The Army Field Manual

What was most worrying to the Cheney gang at the White House, was the fact that they knew that other Republicans, as well as most Democrats, would support these Republican-sponsored amendments. That's why Cheney's first step was to try to prevent McCain, in particular, and the others, from introducing the amendments at all. But, on Monday, June 25, McCain went ahead.

His statement on the floor of the Senate included the following:

"Let me begin by noting that the Army Field Manual and its various editions have served America well, through wars against regular and irregular foes. The Manual embodies the values Americans have embraced for generations, while preserving the ability of our interrogators to extract critical intelligence from ruthless foes. Never has this been more important than today in the midst of the war on terror.

"To fight terrorism it is obvious that we must obtain intelligence, but we have to ensure that it is reliable and acquired in a manner that is humane. To do otherwise not only offends our national morals, but undermines our efforts to protect the nation's security. Abuse of prisoners harms—not helps—us in the war on terror, becaues inevitably these abuses become public. When they do, the cruel actions of a few darken the reputation of our honorable country in the eyes of millions. Mistreatment of our prisoners also endangers U.S. service members who might be captured by the enemy—if not in this war, then in the next.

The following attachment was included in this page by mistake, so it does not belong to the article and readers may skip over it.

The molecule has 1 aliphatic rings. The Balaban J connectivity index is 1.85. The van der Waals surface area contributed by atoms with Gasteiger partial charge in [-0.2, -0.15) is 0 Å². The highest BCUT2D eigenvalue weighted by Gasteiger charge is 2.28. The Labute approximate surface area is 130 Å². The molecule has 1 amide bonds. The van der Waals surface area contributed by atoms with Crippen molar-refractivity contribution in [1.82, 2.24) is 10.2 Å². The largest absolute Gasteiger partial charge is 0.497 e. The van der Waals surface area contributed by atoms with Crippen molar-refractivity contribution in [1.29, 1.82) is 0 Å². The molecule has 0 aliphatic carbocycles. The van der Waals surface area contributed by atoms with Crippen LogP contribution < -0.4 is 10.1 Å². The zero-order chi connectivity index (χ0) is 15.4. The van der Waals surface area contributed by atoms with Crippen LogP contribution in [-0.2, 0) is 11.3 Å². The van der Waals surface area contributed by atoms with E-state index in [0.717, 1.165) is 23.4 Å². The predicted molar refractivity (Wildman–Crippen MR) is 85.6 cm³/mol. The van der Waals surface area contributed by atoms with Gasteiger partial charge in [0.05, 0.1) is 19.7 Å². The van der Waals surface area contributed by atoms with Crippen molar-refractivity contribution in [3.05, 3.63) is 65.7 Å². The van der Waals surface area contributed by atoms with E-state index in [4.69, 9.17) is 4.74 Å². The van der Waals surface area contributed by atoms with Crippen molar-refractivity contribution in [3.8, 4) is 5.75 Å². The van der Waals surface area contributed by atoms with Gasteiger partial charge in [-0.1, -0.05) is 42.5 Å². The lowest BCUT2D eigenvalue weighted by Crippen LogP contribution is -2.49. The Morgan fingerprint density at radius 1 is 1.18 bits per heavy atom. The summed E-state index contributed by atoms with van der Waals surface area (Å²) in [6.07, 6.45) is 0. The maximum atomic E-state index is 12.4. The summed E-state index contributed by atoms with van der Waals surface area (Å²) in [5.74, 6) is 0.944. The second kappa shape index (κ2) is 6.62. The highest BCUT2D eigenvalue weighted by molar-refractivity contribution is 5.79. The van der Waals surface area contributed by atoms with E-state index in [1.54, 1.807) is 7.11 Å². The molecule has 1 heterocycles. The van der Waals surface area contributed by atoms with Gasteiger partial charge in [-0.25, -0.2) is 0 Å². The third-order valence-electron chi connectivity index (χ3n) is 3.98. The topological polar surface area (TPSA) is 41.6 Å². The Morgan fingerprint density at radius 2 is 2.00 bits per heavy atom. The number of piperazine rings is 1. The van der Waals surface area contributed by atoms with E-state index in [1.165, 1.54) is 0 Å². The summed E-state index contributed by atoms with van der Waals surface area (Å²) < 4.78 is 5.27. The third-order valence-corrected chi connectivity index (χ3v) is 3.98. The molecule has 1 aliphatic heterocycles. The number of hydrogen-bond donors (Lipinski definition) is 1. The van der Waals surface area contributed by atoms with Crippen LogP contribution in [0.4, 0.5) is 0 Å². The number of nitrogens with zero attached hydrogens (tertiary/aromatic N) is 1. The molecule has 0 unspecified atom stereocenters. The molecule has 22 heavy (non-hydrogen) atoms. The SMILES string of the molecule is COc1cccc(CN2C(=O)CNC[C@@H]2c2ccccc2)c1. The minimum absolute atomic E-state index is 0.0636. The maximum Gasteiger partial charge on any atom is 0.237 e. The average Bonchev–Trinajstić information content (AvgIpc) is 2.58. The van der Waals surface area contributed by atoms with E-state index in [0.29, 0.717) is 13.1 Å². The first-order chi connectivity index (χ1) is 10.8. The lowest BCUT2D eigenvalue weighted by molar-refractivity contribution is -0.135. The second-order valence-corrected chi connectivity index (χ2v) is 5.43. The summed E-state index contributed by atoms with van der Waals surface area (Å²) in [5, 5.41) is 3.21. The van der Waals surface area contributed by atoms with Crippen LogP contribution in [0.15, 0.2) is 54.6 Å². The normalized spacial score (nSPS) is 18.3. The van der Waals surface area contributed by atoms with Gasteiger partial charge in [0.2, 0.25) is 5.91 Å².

"The Army Field Manual authorizes interrogation techniques that have proven effective in extracting life-saving information from the most hardened enemy prisoners. It also recognizes that torture and cruel treatment are ineffective methods, because they induce prisoners to say what their interrogators want to hear, even if it is not true, while bringing discredit upon the United States. It is consistent with our laws and, most importantly, our values. Let us not forget that al-Qaeda sought not just to destroy American lives on September 11, but American values—our way of life and all we cherish. Now, as our friends in London and elsewhere find themselves confronting the same evil, preserving the common values we hold dear is more important than ever. We fight not just to preserve our lives and liberties but also our morals, and we will never allow the Terrorists to take those away. In this war that we must win—that we will win—we must never simply fight evil with evil."

On July 24, some 11 retired military leaders had issued a statement endorsing the McCain amendment to make "the interrogations of detainees in DoD custody to conform to the U.S. Army Field Manual on Intelligence Interrogation (FM 34-52), and prohibiting the use of torture and cruel, inhuman and degrading treatment by any U.S. government agency." The signers included former Congressman and Ambassador Douglas "Pete" Peterson, and two other former Vietnam POWs and retired Navy Commanders; they were prisoners in North Vietnam for six, seven, and eight years, respectively. Other signers were retired flag officers from all four uniformed services, including former Centcom chief Gen. Joseph Hoar (USM), and retired Adm. John Hutson, whose testimony to the Senate Armed Services Committee in mid-July was excerpted in the July 29 edition of EIR magazine.